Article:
Monday, March 22, 2004

This might be a duplicate post. If so, sorry! Anyway, Hi. It's Anna writing about "Breaking Up America." I was really drawn in by this book. Although I felt like Turow was a little repetitive, the media/marketing relationship he describes is fascinating and something I hadn't given much thought to previously.
And now, the questions....
1. Turow again and again states that marketers are going to target Caucasians with disposable income; therefore, these are the people portrayed in mass marketing-type advertisements. On the flip-side, minorities and people living in poverty are not found in commercial advertisements. I wonder how much this contributes to the digital divide. Do technology adopters and people on-line tend to use these types of media because they are told to through advertisements? And are people whose lives are entirely off-line living this way because they don't see themselves in any part of an on-line community? If this is partially true, it demonstrates the power and subliminality of images. How else are we divided so blatantly?

2. On page 192, Turow remarks that advertisers never want to make their target audience feel uncomfortable and that part of this is avoiding images of people/lifestyles outside of their worlds. This brings me back to the danger I find in the selectivity of on-line communities and interactions. Both media narrow our interactions to the point that we are not challenged by diversity (of people, opinions, hairstyles, you name it) and lose or never gain the skills needed to acknowledge the unfamiliar. Then what happens when situations arise where confronting diversity is unavoidable? One of my favorite quotes is "The good is in plurality" from Paul Shepard. Isn't our society losing the possibilities for plurality to exist? Will this lead to more animosity?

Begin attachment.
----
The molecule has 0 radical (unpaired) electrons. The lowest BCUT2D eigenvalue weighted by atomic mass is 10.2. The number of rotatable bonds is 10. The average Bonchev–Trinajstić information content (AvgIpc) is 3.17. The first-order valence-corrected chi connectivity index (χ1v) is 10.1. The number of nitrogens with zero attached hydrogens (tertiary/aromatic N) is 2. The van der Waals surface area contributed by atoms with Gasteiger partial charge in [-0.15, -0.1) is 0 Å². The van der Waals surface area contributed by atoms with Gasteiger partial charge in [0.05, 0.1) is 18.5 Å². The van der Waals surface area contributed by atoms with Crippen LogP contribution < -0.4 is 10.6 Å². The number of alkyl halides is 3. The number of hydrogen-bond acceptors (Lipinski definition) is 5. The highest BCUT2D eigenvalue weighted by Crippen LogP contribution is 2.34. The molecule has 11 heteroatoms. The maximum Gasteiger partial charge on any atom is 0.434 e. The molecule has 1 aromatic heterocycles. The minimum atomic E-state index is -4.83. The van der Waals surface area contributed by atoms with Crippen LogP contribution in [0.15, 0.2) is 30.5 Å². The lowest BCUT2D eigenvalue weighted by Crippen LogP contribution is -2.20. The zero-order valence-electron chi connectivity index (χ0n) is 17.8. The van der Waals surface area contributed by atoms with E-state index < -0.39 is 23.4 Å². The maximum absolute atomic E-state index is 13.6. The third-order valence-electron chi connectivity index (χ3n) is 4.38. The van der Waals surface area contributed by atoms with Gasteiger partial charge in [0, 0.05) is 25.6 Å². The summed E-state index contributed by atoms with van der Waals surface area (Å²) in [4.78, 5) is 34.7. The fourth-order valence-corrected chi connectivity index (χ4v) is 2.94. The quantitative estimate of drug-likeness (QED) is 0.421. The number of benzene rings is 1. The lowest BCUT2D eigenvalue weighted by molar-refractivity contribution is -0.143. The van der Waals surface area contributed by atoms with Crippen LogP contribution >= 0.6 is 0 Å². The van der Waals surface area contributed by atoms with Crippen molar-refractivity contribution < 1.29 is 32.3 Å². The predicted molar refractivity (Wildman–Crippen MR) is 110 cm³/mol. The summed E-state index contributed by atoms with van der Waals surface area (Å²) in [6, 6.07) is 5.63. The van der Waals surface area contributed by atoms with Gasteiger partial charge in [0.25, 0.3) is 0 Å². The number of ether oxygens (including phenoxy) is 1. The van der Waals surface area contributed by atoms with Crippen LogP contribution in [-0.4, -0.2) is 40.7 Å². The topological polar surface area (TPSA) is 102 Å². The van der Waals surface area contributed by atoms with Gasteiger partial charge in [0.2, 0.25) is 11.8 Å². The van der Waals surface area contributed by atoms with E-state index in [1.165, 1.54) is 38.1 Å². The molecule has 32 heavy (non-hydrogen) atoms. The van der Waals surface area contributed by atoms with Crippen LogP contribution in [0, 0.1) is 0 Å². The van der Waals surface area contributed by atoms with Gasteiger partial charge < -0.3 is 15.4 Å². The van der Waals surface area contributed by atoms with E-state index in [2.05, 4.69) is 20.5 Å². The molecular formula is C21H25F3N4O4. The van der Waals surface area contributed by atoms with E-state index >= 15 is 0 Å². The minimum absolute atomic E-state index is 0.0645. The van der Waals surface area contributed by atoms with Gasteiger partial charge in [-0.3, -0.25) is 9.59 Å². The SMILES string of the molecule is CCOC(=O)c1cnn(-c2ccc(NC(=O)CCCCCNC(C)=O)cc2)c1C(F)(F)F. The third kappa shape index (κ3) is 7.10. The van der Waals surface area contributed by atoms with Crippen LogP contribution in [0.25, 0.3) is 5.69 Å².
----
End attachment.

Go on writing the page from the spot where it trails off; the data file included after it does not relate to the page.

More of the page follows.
3. Currently, multiculturalism is viewed as a virtue. Go into many elementary schools and you will likely see some sort of celebration of global cultures. I was at the elementary school where my mother teachers art last week and there was a hallway display about Hispanic culture and the Spanish language made by students. This is in Green Bay, the same town where the local paper's editorial section encourages sending Mexicans back to Mexico and gushes over Mel Gibson's "Passion.". It is not a multicultural haven, but perhaps the community it raising children with a more multicultural perspective. Will this impact marketing as some form of backlash against homogeneity? Or is marketing getting into children's brains so early that they won't go beyond the boundaries of their safe world?

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